Coriolanus

Directed by: Ralph Fiennes

Written: John Logan (screenplay), William Shakespeare (play)

Starring: Ralph Fiennes, Gerard Butler and Brian Cox

Caius Martius ‘Coriolanus’ (Ralph Fiennes), a feared and reviled Roman General is at odds with the citizens of Rome when he seeks the position of Consul in the Roman Senate. Coriolanus must ingratiate himself with the people that he loathes in order to secure the office. When the enraged masses refuse to support him, Coriolanus causes a riot that results in his expulsion from Rome. The exiled hero allies himself with Rome’s sworn enemy Tullus Aufidius (Gerard Butler) to take his revenge. This isn’t quite the all out smack down between Martius (Fiennes) and Aufidius (Butler) that some of the marketing would have you believe – instead it’s a great mix of modern and historical democratic structures showing you what a savage General, mutated by war looks like in the modern political realm.

Fiennes directorial debut uses the powerful foundation of Shakespeare’s Coriolanus and fast-forwards it into a version of the present where the conflict between Rome and their outlying opposition is told in the language of modern Eastern European civil war. Armed soldiers storm through the squalor rubble of industrial cities, absent of beauty. The fighting is bloody and brutal and the focal point of the film Caius Martius (Fiennes) is a vicious, elitist – disgusted with the masses that he fights to protect.

Fiennes directorial performance should be commended. The action is gritty and emotive; the camera slices through warfare to draw the viewer in, but always steadies to compose the violence for full affect. I was very impressed by the accomplished troupe of actors that were collected for Coriolanus - and Fiennes gives them adequate time to enunciate their long lyrical soliloquies. Fiennes resists over directing/editing the biting dialogue scenes – even amongst the chaos. The camera is languid and nurtures the performers, none more so than the regal but powerful Vanessa Redgrave as Volumnia, Coriolanus’ mother. Her pushing, prodding and manipulating influences her son’s decisions and Redgrave demonstrates her effortless range. Brian Cox as Menenius embodies the deep hypocrisy of the political game. Cox elevates the dialogue of this parasitic, callow character, hamstrung by the absence of Coriolanus by amplifying each word with subtle but powerful performative gestures. Gerard Butler as Tullus Aufidius is a more menacing and reserved performance than you’ve seen in 300. He’s a fearsome warrior that provides Coriolanus with a formidable opponent with an interesting and unexpected arc. The supporting cast (John Kani as General Cominius, Jessica Chastain as Virgilia , James Nesbitt as Sicinius, Paul Jesson as Brutus) all have small moments of significance but are predominantly relegated to the background.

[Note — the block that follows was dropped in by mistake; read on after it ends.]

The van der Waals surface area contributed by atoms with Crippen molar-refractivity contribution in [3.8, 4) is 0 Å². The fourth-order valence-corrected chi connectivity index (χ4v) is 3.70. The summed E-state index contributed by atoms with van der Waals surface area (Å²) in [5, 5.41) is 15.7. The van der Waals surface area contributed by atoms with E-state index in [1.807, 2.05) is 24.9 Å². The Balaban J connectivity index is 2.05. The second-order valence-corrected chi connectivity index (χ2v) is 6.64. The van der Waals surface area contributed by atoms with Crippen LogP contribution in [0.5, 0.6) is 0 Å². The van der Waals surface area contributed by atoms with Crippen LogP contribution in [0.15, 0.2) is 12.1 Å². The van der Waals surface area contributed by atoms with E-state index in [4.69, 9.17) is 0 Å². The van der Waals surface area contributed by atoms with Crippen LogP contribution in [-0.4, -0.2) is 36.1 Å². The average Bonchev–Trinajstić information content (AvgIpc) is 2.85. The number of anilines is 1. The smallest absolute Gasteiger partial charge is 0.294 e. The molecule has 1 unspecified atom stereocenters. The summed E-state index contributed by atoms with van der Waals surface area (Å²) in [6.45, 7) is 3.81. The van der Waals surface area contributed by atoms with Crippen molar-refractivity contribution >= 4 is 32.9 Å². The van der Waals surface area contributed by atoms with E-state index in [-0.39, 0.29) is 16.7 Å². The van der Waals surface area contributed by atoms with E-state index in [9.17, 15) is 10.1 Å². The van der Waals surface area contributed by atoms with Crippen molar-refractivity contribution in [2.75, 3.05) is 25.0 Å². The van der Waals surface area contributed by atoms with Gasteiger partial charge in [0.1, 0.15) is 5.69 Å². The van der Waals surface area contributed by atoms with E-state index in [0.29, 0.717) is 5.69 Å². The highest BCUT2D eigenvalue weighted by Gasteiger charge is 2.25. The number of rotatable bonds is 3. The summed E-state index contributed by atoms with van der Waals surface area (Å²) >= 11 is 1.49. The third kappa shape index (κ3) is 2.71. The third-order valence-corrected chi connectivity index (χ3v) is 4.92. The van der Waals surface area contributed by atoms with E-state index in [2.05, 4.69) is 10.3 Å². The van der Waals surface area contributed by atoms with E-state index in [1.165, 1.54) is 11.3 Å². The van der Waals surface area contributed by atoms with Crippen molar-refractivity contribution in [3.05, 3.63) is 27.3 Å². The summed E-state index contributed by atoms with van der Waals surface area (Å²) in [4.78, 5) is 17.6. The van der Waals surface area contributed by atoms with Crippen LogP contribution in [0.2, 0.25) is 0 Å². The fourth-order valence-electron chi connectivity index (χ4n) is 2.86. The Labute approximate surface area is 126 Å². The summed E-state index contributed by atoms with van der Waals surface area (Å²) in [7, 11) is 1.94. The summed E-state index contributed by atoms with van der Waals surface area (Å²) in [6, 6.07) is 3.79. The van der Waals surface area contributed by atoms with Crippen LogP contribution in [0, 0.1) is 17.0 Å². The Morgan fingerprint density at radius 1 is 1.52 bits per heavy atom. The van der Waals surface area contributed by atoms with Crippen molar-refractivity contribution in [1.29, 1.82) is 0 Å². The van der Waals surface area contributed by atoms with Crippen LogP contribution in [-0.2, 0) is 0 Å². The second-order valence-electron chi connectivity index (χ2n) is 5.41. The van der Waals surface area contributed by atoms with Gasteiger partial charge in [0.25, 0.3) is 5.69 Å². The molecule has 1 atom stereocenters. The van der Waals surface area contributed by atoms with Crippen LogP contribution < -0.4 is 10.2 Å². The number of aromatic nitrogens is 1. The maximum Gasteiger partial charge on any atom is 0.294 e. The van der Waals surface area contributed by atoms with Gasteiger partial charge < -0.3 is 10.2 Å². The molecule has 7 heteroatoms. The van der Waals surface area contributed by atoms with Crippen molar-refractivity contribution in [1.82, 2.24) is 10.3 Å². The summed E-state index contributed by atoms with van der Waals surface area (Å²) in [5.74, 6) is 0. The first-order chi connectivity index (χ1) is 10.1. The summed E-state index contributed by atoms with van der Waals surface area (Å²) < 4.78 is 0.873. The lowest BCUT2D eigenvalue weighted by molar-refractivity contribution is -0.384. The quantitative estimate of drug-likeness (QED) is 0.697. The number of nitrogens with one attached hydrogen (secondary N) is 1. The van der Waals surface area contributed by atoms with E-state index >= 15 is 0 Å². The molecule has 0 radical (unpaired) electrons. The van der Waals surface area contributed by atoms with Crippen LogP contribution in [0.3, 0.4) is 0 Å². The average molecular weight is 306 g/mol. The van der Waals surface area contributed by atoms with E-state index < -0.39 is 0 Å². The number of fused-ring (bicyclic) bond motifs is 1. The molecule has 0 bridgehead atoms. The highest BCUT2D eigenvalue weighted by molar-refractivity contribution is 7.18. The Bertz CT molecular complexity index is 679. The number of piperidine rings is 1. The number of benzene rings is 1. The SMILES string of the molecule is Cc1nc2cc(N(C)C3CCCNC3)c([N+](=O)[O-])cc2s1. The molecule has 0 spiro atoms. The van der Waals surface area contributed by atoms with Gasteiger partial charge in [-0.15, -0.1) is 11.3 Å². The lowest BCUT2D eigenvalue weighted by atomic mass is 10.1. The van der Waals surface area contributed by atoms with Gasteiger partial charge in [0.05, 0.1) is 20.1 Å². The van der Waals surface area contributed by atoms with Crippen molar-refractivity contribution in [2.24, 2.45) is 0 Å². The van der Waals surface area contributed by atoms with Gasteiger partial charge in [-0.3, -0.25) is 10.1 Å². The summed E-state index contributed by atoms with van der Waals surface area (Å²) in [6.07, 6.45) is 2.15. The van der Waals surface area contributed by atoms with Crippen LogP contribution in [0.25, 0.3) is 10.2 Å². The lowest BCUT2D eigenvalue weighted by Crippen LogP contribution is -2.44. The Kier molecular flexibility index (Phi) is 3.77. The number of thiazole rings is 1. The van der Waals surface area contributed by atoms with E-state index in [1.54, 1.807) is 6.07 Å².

Unfortunately Ralph Fiennes plays Coriolanus in all his spitting, spouting, grandiose glory. He’s a tyrannical character, so I understand the motivation to be ‘larger than life’ but I found it increasingly self indulgent actor/director performance. Fiennes like Pacino seems to have forgotten the profound power of subtle performance in the early days of his career e.g. Goeth in Schindler’s List.

For one reason or another Shakespearian cinematic adaptation is divisive. Instantly some cinema goers are off put by the rich and complex Shakespearian language and the naturally greater theatrical construction of the film; other purists feel that speeding up and streamlining texts for cinema is sacrosanct. I thoroughly enjoyed Coriolanus, I relish the chance to get lost in the bard’s language and see new ideas and fresh perspectives on classical tales. It’s main weakness is the protagonist – as the audience, like the masses of Rome, become tired of his elitism and ‘cartoonish’ disgust.

Blake Howard - follow Blake on Twitter here: @blakeisbatman